Good news: on Tuesday, the Idaho state Senate put a stop to a bill that would’ve criminalized providing healthcare to transgender children under the age of 18. According to Reuters, Republican leaders said it undermined parental rights and amounted to government overreach.
Bad news: Idaho’s GOP didn’t just suddenly grow a conscience when it comes to the rights of trans kids and their families. They continue to stand by their opposition to any kind of trans-related medical care.
The Idaho Statesman quoted a news release in which the Republican senators oppose “any and all gender reassignment and surgical manipulation of the natural [sic] sex of minors.” However, they said that the bill, which passed the Idaho State House last week pretty much along party lines, “undermines parental rights and allows the government to interfere in parents’ medical decision-making authority for their children.”
“We believe in parents’ rights,” the senators said in their news release, “and that the best decisions regarding medical treatment options for children are made by parents, with the benefit of their physician’s advice and expertise.”
This language proves it is possible for the GOP to recognize that individual patients and their physicians deserve the right to make personal medical decisions without government interference — so long as those decisions don’t apply directly to anyone’s uterus, apparently.
The senators were reportedly moved by the fact that the bill might have the unintended consequence of denying “medically necessary care for kids that is in no way related to transgender therapy, but serves children with highly specialized medical needs.”
By this logic, they’re saying that it would be OK to give a child puberty blockers to pause the production of sex hormones if the child is too young, but not if the child is too trans. Puberty blockers are often prescribed to trans kids in order to give them time to decide how they want to express their gender identity. A child taking puberty blockers will not, for example, develop breasts, menstruate, or grow facial hair. The effects are fully reversible, and the treatment is considered safe by medical professionals.
The defeated Idaho bill would have made it a felony to give young people puberty blockers, hormones, or gender-affirming surgeries. In an enraging twist, the bill was drafted by altering current state law outlawing female genital mutilation.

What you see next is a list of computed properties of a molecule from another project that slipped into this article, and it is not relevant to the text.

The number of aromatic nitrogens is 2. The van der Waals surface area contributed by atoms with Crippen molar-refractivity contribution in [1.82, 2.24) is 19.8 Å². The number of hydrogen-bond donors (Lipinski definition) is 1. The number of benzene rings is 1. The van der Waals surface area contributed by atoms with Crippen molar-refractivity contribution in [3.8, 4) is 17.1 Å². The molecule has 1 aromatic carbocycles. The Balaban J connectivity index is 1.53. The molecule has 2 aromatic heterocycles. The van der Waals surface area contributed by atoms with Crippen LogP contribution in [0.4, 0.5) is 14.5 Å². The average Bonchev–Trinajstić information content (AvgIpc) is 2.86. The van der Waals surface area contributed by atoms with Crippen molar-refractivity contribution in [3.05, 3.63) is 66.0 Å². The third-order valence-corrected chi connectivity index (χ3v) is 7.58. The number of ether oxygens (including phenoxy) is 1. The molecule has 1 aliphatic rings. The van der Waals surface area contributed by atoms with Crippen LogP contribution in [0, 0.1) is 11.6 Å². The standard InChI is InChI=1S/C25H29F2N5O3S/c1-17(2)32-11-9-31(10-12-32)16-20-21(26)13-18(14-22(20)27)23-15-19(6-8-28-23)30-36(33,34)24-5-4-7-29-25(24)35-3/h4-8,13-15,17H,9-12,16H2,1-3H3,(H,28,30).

The Idaho bill was in the same hateful spirit as Texas Governor Greg Abbott’s declaration that providing such care constitutes child abuse. A state judge issued an injunction against Abbott’s order last Friday. (Terrifyingly, the Austin American-Statesman reported that nine investigations, now blocked, were already underway.)
There are so many bills circulating in state legislatures across the country. Eight states have passed laws that prohibit youth from playing sports on teams that correspond with their gender identity. A horrifying bill in Alabama that has already been approved by their state Senate, and could be up for a vote in the House as early as next week, would not only make it illegal to provide healthcare to trans kids, but force teachers and other school staff to out trans kids to their parents.
Organizations of medical professionals, such as the American Medical Association, the American Psychological Association, and the American Academy of Pediatrics, have issued statements in support of gender-affirming care for trans youth. A recent study published by the Journal of the American Medical Association found that youth who were provided this kind of care — including puberty blockers — were 73% less likely to die by suicide.
Yet versions of the anti-trans Idaho bill are currently up for discussion in Arizona, Georgia, Kentucky, Missouri, Oklahoma, Tennessee, Utah and Wisconsin. A systemic, state-by-state chipping away of vital healthcare that determines the course of your life — people with ovaries, does this all feel creepily familiar?
The answer to these widespread local efforts is robust legal protection on the national level, as would be offered by the Equality Act, which “prohibits discrimination based on sex, sexual orientation, and gender identity.” The Equality Act passed the House a little over a year ago and is currently awaiting a vote in the Senate, where it faces an uphill battle to accumulate the 60 votes it would need for a filibuster-proof majority.